Balancing personalisation and privacy in eCommerce
by Lauren Cassidy
May 05, 2021
But how do eCommerce managers balance personalisation and a respect for privacy? It is a fine line to walk, but ethics must be considered when it comes to your online store. Since 2020, more people than ever shop online. With some people more vulnerable than others, there are concerns amongst online shoppers about the security and privacy of their personal data. Cyber-attacks have massively increased over the last year. This has led to increased awareness of the way personal data is being used when shopping online
The Balancing ActTrustpilot recently found that 75% of shoppers demand a personalised online experience, with a further 74% getting frustrated by content that is not relevant to their lives. With eCommerce giants such as Amazon tailoring the shopping experiences of millions of customers on a day-to-day basis expectations have never been higher. However, 73% of consumers also say their concerns over data privacy are growing. Therefore, retailers need to find the right balance between this digital paradox.
On the one hand, cybercrime is clearly a major issue for society at large, while on the other, personalisation and access to data have become a core part of the customer journey. Retailers looking to build trust with consumers and optimise their eCommerce offerings must therefore tread carefully to meet the diverse demands of end-users.
In light of this we’re offering the following tips to help them return to the right path:
eCommerce personalisation is only successful when the consumer has confidence in that brand. By capturing customer data and leveraging this for actionable insight, retailers can tailor their services to meet the needs of every user. However, while this is a sought-after tool by many, consumers also want to feel like they are in control of their own shopping experience. Hence why empowering them to decide how, why and where their personal data is being used is important.
In a recent McKinsey study, 50% of consumer respondents said they are more likely to trust a company that asks only for information relevant to its products or that limits the amount of personal information requested. This signals to consumers that a company is therefore taking a genuine approach to data management.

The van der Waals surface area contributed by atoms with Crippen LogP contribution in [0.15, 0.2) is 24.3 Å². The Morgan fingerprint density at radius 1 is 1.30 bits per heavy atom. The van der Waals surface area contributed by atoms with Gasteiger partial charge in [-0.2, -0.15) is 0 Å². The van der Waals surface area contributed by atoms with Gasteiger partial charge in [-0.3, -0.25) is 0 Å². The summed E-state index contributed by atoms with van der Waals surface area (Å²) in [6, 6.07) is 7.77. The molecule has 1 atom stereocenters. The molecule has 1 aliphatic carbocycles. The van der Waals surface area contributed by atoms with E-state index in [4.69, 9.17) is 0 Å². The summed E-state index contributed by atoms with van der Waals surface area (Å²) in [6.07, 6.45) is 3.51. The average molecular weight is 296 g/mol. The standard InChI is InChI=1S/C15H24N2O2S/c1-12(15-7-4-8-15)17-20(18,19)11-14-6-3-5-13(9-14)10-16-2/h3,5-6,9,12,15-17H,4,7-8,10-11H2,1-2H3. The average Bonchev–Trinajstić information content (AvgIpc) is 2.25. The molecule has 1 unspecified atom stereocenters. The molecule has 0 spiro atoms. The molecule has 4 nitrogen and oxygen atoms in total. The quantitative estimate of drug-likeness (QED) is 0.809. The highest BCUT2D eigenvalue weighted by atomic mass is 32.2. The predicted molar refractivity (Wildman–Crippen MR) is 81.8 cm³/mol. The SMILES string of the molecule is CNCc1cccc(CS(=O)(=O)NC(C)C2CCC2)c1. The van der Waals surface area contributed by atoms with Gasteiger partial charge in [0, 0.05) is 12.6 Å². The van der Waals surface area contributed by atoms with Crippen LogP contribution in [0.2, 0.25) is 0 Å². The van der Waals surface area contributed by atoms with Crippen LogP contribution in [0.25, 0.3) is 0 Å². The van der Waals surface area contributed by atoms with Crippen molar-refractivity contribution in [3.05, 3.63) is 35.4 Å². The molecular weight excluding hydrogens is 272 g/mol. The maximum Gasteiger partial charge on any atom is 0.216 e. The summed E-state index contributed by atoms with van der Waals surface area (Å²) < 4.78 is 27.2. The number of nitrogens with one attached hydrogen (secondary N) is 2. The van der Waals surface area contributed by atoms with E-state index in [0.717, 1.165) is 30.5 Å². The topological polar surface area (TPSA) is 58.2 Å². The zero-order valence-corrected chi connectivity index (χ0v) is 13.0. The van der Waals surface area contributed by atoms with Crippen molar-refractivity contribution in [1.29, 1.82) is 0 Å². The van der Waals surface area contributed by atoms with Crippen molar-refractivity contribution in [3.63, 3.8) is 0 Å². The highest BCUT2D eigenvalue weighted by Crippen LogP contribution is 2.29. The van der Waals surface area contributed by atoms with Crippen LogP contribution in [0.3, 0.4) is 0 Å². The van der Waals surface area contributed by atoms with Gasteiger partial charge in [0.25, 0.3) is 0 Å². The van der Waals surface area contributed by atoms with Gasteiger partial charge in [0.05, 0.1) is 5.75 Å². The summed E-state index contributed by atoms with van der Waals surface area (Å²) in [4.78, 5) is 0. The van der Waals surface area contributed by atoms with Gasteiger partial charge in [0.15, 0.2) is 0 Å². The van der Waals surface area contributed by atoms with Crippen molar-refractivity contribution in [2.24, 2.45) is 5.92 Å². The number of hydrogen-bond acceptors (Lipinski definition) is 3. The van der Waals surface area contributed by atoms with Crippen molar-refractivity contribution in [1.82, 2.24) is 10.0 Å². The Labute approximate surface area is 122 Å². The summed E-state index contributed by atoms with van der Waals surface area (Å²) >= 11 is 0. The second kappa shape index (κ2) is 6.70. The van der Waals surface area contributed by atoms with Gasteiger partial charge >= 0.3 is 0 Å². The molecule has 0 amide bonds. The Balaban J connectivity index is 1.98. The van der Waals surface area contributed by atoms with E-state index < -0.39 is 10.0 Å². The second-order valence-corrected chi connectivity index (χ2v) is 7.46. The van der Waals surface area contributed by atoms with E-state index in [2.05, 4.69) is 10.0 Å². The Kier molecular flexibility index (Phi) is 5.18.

Allow shoppers to decide on what messages or promotions they receive, as well as respecting their personal space. You should also give them the choice to opt-out of services that are not relevant. In doing this, retailers can build relationships with users on a foundation of trust, thereby boosting brand loyalty.
Online shoppers will become frustrated if a website’s content is irrelevant to their interests. Why would consumers want to share their personal data if this does not result in a more customised experience? Consumers tend to be more open to sharing data if they know that it will directly improve their experience with the brand. For example, personalised suggestions.
80% of consumers like to receive emails that recommend products to them based on previous purchases. Personalised preferences must, therefore, be based on their interactions. For example, what have consumers with similar shopping habits purchased? Suggesting relevant offers and promotions can help to build trust and improve satisfaction levels. Ultimately, if consumers feel their data is used appropriately, they are more likely to continue sharing this information.
TransparencyThroughout the customer journey, consumers must be privy to an organisation’s data privacy processes. It must be emphasised that retailers carry the responsibility to use customers information in an open, honest and transparent manner, while also ensuring this information remains secure.
To do this successfully, retailers must state what data they need, how it will be used and why it is important to create a personalised experience. It is also useful to host privacy policies and practices in the public domain. Consumers can then review these and ensure they are comfortable with how their information is being used.
And finally, ethically collecting data from customers is paramount to success. Consumers feel deceived if retailers overstep the mark in taking too much data and will likely opt for other brands. Most importantly, first-party data must never be shared without consumers’ consent, which can create issues surrounding GDPR.
Retailers looking to optimise their eCommerce offerings must follow their basic ethical codes and embrace GDPR. With this they can boost conversations around trust and get ahead of the competition.
Key takeawaysToday’s consumers expect personalisation as standard. Retailers need to bolster their eCommerce services while striking the right balance between personalisation and privacy.
Those who are honest about their need for consumer data are more likely to experience brand loyalty and increased sales. Retailers must handle personal data responsibly and create personalised experiences appropriately. At Kooomo, we offer numerous plugins that ensure the utmost care when it comes to consumer data, its validation and application which you can find here.
Register for our upcoming webinar eMmerced: Presented by Kooomo – How to strike a balance between personalisation and eCommerce, with expert insight from Segmentify!
Posted by: Lauren Cassidy